8.4.3 Window Glass from the 1980-1 Excavation by Judith Stones

301 fragments of window glass were recovered from these excavations. This report covers the glass found on the 1980-1 excavations (and refers to fragments with a context prefaced with a J).

A number of fragments of window glass were recovered from in and around buildings thought to be part of the Carmelite friary. The fragments were recovered almost exclusively from the church, although fifteen pieces were excavated from layers associated with Structure 5a (JAB/JBA), some 25m S of the church. Two concentrations of glass fragments (layers J153/J157 and J316) may possibly have been found in the position where they fell when the windows were destroyed. But the remainder of the pieces associated with the church were scattered in soils which had been seriously disturbed by burials. It will be seen from the more detailed discussion below that from fabric and style the glass seems to fall into two dating periods – late 13th-14th century, and 16th century. The earlier group clearly can be associated with the main period of the friary's existence, while the latter must be the result of repairs carried out towards the end of the house's lifetime.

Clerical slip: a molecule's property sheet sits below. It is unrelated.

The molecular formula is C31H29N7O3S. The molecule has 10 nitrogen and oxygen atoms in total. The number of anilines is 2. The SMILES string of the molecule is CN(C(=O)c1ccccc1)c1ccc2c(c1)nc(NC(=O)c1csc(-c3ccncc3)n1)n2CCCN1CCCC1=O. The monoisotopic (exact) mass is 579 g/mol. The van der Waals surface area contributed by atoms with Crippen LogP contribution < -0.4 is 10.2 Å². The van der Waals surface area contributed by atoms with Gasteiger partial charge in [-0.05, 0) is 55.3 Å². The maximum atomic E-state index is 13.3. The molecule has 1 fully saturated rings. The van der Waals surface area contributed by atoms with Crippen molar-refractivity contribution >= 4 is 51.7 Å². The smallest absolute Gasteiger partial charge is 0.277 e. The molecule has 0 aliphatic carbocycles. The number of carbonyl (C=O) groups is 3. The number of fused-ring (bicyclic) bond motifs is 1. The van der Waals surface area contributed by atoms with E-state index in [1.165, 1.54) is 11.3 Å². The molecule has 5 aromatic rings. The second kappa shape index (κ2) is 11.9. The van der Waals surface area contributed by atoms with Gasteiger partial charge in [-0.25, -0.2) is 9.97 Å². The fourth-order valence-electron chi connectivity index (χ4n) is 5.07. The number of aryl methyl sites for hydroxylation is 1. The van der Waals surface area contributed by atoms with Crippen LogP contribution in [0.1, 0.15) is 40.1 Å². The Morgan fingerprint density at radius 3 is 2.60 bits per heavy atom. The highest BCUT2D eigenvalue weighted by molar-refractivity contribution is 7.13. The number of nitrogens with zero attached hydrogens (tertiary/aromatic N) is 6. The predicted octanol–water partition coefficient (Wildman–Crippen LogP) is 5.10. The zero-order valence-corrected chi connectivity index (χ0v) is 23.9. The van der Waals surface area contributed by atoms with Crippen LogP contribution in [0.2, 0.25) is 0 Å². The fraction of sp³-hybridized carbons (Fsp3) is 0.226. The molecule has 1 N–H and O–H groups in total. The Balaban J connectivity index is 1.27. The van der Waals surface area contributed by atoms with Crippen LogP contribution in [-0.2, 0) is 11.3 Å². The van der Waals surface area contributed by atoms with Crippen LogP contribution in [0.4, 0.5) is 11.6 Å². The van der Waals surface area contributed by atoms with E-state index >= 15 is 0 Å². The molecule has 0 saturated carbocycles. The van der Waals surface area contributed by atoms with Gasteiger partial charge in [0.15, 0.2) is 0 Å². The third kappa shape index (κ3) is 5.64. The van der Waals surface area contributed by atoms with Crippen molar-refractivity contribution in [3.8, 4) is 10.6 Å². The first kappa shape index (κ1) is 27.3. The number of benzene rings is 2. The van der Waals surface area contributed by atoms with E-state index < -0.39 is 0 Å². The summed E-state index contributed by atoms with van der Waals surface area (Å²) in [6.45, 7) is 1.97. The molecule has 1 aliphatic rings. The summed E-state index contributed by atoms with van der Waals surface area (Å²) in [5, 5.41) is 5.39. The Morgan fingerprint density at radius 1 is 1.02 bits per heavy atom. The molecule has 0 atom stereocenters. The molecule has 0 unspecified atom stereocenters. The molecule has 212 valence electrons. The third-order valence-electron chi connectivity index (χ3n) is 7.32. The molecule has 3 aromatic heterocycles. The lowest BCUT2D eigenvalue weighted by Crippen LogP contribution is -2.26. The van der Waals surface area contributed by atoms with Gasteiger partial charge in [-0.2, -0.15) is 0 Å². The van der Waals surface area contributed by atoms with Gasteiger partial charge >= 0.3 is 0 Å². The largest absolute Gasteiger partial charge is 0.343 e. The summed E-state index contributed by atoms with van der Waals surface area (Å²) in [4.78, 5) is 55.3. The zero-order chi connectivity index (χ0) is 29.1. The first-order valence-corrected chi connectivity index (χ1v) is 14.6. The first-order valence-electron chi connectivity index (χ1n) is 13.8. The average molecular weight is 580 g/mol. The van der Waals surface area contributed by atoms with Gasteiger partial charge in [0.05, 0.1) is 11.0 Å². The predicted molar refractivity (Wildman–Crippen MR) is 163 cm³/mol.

0007 0101
0110 0111
0007/0101/0110/0111 Decorated glass fragments

The window glass falls into 3 main types:

  1. Originally a clear, colourless glass, although it is now decayed to a black, opaque laminating material. Most of this glass is undecorated, but the group includes ten pieces showing traces of reddish-brown paint [Photo 0007] [Photo 0101] [Photo 0110] [Photo 0111]. The decoration includes stiff-leaf and fruiting-leaf foliage, and one piece is cross-hatched. These motifs would seem to fit into a late 13th-14th century context. Although few of the designs can be closely paralleled elsewhere, a general comparison can be made with glass of that date in Lincoln Cathedral (Read et al. 1960, 64, 119)
  2. There are two possible fragments of coloured glass. One small piece is flashed ruby (red) [Photo 0034], that is colourless glass with a thin layer of ruby on one side. Another fragment is aquamarine and is severely laminated, but is probably also window glass, and would fit, along with the ruby piece, into the same late 13th-14th century context as the painted pieces.
  3. 0034
    0034 Ruby coloured glass
  4. The third group comprises glass fragments larger, more substantial and less corroded than the other pieces, in a pale green colour. These are probably 16th century in date. A group of these pieces was found in association with a number of lead cames, the channelled strips which held the glass in place in the window.

The overall impression given by this window glass is that of an assemblage left over by deliberate destruction of windows, presumably at or after the Reformation. Clearly nothing like whole windows are represented, and we have the pieces which fell when the glazing was removed, mainly for the sake of the lead cames, although the glass itself may perhaps have been taken away to be used as cullet. The fact that only three lead cames, and those twisted, were found, would tend to support the theory that here, as at so many other ecclesiastical sites, the major portion of the lead was removed for melting down and re-use.


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